We’ve got a really awesome son-in-law.

Year of the Snake | 蛇 – shé

Year of the Snake

蛇蝎心肠
shé xiē xīn cháng

Snake-scorpion heart.

Heart here is used in the sense that someone might have a good heart.

However, this idiom describes somebody’s heart as snake-scorpion: a venomous, black heart.

This is usually applied to a woman. If she is called 蛇蝎心肠, she must have done something incredibly terrible, like abandoning her child.

She has a heart fit for snakes and scorpions.

Year of the Horse | 马 – mǎ

Year of the Horse

马到成功
mǎ dào chéng gōng

Arriving war horses bring a swift success.

If you want to do something very important to you, your friends might wish you luck saying 马到成功.

May you have a speedy, swift and easy success!

This imagery refers to a stampeding charge of war-horses bringing a swift success in battle.

Year of the Ram | 羊 – yáng

Year of the Ram

顺手牵羊
shùn shǒu qiān yáng

Pick up a sheep on the sly.

That guy is a sheep thief.

He saw the opportunity and very sneakily made off with the stray sheep.

In the news, you might see something similar to this Chinese zodiac animal story: some guy 顺手牵羊. He stole something by taking advantage of an opportunity.

At school, teachers will also remind kids “Don’t 顺手牵羊. It’s bad!”

Year of the Monkey | 猴 – hóu

Year of the Monkey

猴年马月
hóu nián mǎ yuè

Monkey year horse month.

You may have noticed this is not a real point in time. You can slide in 猴年马月 when you don’t know how long something is going to be.

“Oh, man! We have to wait for 猴年马月.”

You can also use this to mean a long time ago. For example, one of your childhood friends reminds you of something and you say:

“I can’t remember that! It’s from 猴年马月.”

Year of the Chicken | 鸡 – jī

Year of the Chicken

杀鸡取卵
shā jī qǔ luǎn

Kill the chicken to get the eggs.

The implications of doing this are what this Chinese zodiac story is getting at. It’s similar to the message behind the year of the rat.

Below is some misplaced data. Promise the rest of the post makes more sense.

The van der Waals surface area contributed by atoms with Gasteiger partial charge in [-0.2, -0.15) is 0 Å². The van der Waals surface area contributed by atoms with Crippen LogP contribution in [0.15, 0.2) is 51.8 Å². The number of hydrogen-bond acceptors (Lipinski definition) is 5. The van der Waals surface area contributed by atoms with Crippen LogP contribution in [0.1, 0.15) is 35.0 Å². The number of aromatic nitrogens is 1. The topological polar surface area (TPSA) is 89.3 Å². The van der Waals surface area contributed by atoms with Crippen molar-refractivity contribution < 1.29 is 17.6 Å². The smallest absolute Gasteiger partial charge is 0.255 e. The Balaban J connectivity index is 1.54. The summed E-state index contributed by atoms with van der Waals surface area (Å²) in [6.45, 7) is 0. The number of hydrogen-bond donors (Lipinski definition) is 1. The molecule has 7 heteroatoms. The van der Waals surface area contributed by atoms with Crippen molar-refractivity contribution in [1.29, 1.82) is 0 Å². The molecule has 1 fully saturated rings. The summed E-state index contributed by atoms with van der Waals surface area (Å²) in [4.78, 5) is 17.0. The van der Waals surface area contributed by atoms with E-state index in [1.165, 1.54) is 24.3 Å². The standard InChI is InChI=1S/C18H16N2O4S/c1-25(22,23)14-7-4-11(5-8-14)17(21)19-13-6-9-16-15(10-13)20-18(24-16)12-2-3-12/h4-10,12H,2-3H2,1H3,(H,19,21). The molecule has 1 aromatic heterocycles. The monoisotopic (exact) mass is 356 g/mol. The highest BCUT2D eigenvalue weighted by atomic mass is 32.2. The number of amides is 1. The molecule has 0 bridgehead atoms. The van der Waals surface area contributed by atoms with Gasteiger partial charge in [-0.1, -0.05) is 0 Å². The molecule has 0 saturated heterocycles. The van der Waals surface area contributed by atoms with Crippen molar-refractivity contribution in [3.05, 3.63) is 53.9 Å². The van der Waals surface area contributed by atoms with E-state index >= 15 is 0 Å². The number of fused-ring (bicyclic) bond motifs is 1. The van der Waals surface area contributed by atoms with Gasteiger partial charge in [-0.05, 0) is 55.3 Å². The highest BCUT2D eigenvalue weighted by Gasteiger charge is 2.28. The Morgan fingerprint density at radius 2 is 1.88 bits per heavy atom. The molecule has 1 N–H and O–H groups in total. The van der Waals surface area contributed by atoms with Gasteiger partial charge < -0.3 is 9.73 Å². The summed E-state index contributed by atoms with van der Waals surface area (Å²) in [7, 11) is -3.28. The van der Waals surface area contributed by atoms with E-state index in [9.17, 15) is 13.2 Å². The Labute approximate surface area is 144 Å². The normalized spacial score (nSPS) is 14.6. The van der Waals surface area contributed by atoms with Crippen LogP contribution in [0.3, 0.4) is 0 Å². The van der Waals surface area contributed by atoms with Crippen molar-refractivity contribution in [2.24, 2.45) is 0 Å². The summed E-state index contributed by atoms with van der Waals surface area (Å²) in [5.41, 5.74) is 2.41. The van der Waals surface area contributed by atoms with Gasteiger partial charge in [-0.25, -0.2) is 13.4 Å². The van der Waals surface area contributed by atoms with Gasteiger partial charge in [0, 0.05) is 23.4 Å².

If you kill the chicken, you can get the eggs right now, but if you had fed it instead you could have had many many more eggs.

So if somebody does something particularly stupid you can squint your eyes judgementally and utter 杀鸡取卵.

Year of the Dog | 狗 – gǒu

Year of the Dog

狗血喷头
gǒu xiě pēn tóu

Dog’s blood spraying all over your head.

The graphic image of this story matches the ferocity of the action. This is usually applied when your mum would tell you off as a kid (or an adult!).

It’s like she’s spraying dogs blood over your head.

It’s used as a joke for an extreme torrent of abuse.

Year of the Pig | 猪 – zhū

Year of the Pig

猪朋狗友
zhū péng gǒu yǒu

Dog and pig friends.

If this was used against your friends (and probably you by association) it would mean you are all lazy incompetent sloths.

Usually used by parents or girlfriends – stop hanging out with your 猪朋狗友!

How Will You Use Your Chinese Zodiac Story?

Well, you’re now armed with a sling of Chinese zodiac inspired insults and compliments.

How will you use them?

This article was written by Scott who co-runs the Chinese learning YouTube, Fragrant Mandarin.

Click here to see more of their awesome Chinese learning materials like hacks on pronunciation and how to speak Mandarin.


Want to try some reading practice around those idioms? Try out these lessons: Playing the Lute to a Cow, Monkey Year Horse Month, Guarding the Tree Stump for Rabbits.